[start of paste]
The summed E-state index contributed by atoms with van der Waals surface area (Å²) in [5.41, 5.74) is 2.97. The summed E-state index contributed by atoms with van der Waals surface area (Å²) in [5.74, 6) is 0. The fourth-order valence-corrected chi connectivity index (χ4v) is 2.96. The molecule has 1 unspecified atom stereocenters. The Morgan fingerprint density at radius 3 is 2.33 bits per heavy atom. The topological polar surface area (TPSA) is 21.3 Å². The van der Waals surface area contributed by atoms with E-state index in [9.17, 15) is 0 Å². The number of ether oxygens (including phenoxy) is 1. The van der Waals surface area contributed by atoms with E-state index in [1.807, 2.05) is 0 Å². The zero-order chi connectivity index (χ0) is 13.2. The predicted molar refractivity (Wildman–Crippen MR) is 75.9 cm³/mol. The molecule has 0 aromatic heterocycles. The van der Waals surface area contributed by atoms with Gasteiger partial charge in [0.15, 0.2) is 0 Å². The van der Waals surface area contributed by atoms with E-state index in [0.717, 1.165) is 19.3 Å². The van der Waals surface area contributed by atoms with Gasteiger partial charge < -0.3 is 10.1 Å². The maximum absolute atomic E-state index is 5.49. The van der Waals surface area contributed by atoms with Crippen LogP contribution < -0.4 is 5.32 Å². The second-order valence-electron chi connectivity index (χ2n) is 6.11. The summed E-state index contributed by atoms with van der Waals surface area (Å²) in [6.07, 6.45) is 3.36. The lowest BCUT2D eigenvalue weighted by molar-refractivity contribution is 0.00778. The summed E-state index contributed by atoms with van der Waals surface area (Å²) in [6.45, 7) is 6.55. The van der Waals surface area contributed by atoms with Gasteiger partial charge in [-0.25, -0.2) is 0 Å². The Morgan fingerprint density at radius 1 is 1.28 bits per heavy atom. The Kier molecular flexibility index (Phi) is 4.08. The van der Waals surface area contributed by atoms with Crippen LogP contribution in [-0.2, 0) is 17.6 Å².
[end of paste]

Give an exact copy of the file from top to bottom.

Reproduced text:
The summed E-state index contributed by atoms with van der Waals surface area (Å²) in [5.41, 5.74) is 2.97. The summed E-state index contributed by atoms with van der Waals surface area (Å²) in [5.74, 6) is 0. The fourth-order valence-corrected chi connectivity index (χ4v) is 2.96. The molecule has 1 unspecified atom stereocenters. The Morgan fingerprint density at radius 3 is 2.33 bits per heavy atom. The topological polar surface area (TPSA) is 21.3 Å². The van der Waals surface area contributed by atoms with E-state index in [9.17, 15) is 0 Å². The number of ether oxygens (including phenoxy) is 1. The van der Waals surface area contributed by atoms with E-state index in [1.807, 2.05) is 0 Å². The zero-order chi connectivity index (χ0) is 13.2. The predicted molar refractivity (Wildman–Crippen MR) is 75.9 cm³/mol. The molecule has 0 aromatic heterocycles. The van der Waals surface area contributed by atoms with Gasteiger partial charge in [0.15, 0.2) is 0 Å². The van der Waals surface area contributed by atoms with E-state index in [0.717, 1.165) is 19.3 Å². The van der Waals surface area contributed by atoms with Gasteiger partial charge < -0.3 is 10.1 Å². The maximum absolute atomic E-state index is 5.49. The van der Waals surface area contributed by atoms with Crippen LogP contribution < -0.4 is 5.32 Å². The second-order valence-electron chi connectivity index (χ2n) is 6.11. The summed E-state index contributed by atoms with van der Waals surface area (Å²) in [6.07, 6.45) is 3.36. The lowest BCUT2D eigenvalue weighted by molar-refractivity contribution is 0.00778. The summed E-state index contributed by atoms with van der Waals surface area (Å²) in [6.45, 7) is 6.55. The van der Waals surface area contributed by atoms with Gasteiger partial charge in [-0.25, -0.2) is 0 Å². The Morgan fingerprint density at radius 1 is 1.28 bits per heavy atom. The Kier molecular flexibility index (Phi) is 4.08. The van der Waals surface area contributed by atoms with Crippen LogP contribution in [-0.2, 0) is 17.6 Å².